My first thought was to suggest that the Information Commissioner represent citizens but that makes information somehow special and different from concerns about how Government meets citizen's wider needs.The real answer is to have a body to understand and represent the views of citizens in all interactions with Government. And why just Government?

Thursday, 21 August 2008

Contact Centre Council

A interesting quote from an article in public service http://www.publicservice.co.uk/feature_story.asp?id=10223 about the "Contact Council, the body established by the Cabinet Office to promote best practice across the public sector in all matters relating to customer contact".

"Part of raising their game is setting goals that are relevant to contact centres, using feedback from their managers, rather than imposing centralised targets from above. "They have got to be relevant to the organisations concerned, because it's very easy when you are sitting in the centre to think we can measure this and have it as a target, but actually it can drive some very perverse behaviour," Cleveland says. "We are only asking them to report the things that they need to manage their business." "

I understand why it's necessary to get the contact centre managers engaged in change and the value of the managers studying behaviours rather than asking for opinions, but would have prefered to see a much stronger emphasis on feedback from users. Whilst one can make assumptions about the cause of user behaviour it can be hard for managers to understand what drives the behaviour of people of very different backgrounds. Taking a national view has its merits - whilst it's uneconomic to conduct user surveys for every different contact centre there are valuable lessons to be learnt from a national study of contact centre user behaviours.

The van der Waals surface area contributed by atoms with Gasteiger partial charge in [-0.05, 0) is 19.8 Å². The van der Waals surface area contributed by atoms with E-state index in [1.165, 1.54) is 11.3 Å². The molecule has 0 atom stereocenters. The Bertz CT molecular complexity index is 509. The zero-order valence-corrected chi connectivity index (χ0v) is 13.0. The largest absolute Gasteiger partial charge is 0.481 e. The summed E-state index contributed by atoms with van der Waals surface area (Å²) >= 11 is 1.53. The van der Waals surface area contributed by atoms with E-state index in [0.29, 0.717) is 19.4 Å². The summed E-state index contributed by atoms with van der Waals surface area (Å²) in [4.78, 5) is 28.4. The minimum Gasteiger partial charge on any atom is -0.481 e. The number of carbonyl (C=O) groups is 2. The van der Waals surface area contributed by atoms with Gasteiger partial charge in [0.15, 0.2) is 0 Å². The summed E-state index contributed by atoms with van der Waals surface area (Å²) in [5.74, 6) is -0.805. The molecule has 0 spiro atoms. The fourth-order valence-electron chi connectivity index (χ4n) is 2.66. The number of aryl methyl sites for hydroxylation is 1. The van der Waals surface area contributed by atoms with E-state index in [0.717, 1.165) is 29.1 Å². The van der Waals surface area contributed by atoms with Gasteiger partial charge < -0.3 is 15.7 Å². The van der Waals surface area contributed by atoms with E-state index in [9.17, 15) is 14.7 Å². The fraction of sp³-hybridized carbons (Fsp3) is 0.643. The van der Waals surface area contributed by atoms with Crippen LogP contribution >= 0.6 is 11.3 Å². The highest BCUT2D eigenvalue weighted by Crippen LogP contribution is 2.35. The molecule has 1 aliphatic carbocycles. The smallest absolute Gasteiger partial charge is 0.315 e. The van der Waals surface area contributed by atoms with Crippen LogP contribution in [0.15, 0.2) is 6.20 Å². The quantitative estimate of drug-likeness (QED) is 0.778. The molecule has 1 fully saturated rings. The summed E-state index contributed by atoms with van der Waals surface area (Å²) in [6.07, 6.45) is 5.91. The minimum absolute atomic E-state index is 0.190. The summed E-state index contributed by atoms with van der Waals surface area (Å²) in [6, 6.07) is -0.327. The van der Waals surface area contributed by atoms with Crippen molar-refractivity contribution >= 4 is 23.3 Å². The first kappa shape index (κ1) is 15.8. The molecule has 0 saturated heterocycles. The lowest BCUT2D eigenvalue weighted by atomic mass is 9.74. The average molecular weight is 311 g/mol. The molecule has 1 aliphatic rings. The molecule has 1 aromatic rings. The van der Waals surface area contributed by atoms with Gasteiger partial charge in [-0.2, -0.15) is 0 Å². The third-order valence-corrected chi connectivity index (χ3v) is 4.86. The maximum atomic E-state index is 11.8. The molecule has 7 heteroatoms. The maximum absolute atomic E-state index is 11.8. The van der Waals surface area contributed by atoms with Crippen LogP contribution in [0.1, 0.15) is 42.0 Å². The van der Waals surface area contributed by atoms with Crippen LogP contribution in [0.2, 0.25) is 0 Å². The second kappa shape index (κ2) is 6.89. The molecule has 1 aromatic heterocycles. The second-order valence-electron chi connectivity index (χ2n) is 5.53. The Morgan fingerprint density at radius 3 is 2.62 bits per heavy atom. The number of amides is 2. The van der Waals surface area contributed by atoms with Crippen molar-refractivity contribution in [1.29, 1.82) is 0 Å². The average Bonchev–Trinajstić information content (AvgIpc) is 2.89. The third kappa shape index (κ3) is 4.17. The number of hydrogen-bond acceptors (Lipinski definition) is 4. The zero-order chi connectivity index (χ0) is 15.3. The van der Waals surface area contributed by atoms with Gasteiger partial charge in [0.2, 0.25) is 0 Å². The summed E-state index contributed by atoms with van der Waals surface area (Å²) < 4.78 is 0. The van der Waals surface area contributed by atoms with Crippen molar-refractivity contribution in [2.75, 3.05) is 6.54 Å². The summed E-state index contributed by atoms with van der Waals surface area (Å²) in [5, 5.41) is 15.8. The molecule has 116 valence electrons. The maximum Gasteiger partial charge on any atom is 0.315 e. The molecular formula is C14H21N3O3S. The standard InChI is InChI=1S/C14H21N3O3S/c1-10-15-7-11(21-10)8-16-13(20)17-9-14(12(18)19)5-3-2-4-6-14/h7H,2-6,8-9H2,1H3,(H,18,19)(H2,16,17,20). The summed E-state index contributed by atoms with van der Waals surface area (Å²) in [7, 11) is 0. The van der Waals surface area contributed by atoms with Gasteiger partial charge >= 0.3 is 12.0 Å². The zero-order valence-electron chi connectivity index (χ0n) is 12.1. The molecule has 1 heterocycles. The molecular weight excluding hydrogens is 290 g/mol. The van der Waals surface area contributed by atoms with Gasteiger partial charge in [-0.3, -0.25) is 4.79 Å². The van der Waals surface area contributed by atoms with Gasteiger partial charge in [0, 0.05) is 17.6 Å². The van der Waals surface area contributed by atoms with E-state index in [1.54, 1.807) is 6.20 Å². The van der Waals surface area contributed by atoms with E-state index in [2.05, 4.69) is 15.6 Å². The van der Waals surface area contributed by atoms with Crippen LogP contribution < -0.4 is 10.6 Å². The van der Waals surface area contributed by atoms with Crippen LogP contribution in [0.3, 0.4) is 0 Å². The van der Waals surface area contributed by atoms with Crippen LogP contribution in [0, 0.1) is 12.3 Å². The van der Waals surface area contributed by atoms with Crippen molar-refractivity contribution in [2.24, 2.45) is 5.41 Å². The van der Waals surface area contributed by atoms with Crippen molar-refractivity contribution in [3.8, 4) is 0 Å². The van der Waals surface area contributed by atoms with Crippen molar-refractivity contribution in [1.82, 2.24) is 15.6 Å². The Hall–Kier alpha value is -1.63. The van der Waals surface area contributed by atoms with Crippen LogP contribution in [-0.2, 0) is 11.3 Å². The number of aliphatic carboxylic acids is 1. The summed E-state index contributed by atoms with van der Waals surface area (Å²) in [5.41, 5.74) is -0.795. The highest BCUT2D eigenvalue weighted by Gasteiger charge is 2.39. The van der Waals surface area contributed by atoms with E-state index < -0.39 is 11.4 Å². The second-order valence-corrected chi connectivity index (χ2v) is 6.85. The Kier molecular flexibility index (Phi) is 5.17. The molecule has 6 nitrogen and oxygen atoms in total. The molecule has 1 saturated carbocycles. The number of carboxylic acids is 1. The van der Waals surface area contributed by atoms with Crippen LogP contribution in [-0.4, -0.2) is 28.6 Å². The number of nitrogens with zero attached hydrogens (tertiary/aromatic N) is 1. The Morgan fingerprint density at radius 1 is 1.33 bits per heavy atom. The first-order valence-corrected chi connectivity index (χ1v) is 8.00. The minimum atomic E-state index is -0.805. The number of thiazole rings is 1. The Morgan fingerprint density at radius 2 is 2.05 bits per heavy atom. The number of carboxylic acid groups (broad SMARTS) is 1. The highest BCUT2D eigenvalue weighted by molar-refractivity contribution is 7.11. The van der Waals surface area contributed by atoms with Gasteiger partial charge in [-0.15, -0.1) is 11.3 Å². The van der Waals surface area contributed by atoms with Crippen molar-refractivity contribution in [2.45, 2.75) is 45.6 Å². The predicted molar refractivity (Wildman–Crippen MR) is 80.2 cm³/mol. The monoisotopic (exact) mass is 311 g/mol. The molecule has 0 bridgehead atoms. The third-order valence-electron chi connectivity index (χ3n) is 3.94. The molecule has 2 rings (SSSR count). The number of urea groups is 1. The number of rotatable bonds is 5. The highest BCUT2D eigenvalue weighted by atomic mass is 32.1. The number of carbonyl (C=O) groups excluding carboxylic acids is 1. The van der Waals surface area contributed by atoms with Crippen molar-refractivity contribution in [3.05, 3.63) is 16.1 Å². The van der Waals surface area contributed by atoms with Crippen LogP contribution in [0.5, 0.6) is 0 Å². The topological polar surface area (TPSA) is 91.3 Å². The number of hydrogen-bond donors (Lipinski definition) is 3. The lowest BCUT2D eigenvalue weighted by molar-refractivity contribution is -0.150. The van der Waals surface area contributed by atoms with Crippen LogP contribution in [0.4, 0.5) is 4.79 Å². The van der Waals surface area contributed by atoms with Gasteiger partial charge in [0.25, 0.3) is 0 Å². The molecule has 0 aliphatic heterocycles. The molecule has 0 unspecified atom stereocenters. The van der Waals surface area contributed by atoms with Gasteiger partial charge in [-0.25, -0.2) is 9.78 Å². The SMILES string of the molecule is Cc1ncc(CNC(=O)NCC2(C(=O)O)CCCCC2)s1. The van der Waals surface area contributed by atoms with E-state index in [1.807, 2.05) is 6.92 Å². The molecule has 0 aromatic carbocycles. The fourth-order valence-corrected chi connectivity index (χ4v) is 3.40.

Monday, 18 August 2008

Citizen centred services - making it happen

Big bangs are exciting, dangerous, and usually unnecessary. The scale of investment usually means lots of thinking and planning, resulting in long timescales and the risk that what’s devised won’t work for the target population. A sensible alternative is to geographically and functionally restrict a first phase, e.g. start with a target population of say 50,000 benefit claimants in a city where there are people who demonstrate a service culture. And to control the functionality further don’t try for all benefit claimants, rather look at a segment such as single mothers.

Having selected a target segment in a geographically bounded area recruit and train the people who will be citizen champions, looking first at those administering the benefits. With them devise processes to ensure that the target population get what they are due with the minimum amount of questions and interference. Finally built monitoring processes so that levels of achievement and the value they create can be measured and processes tuned.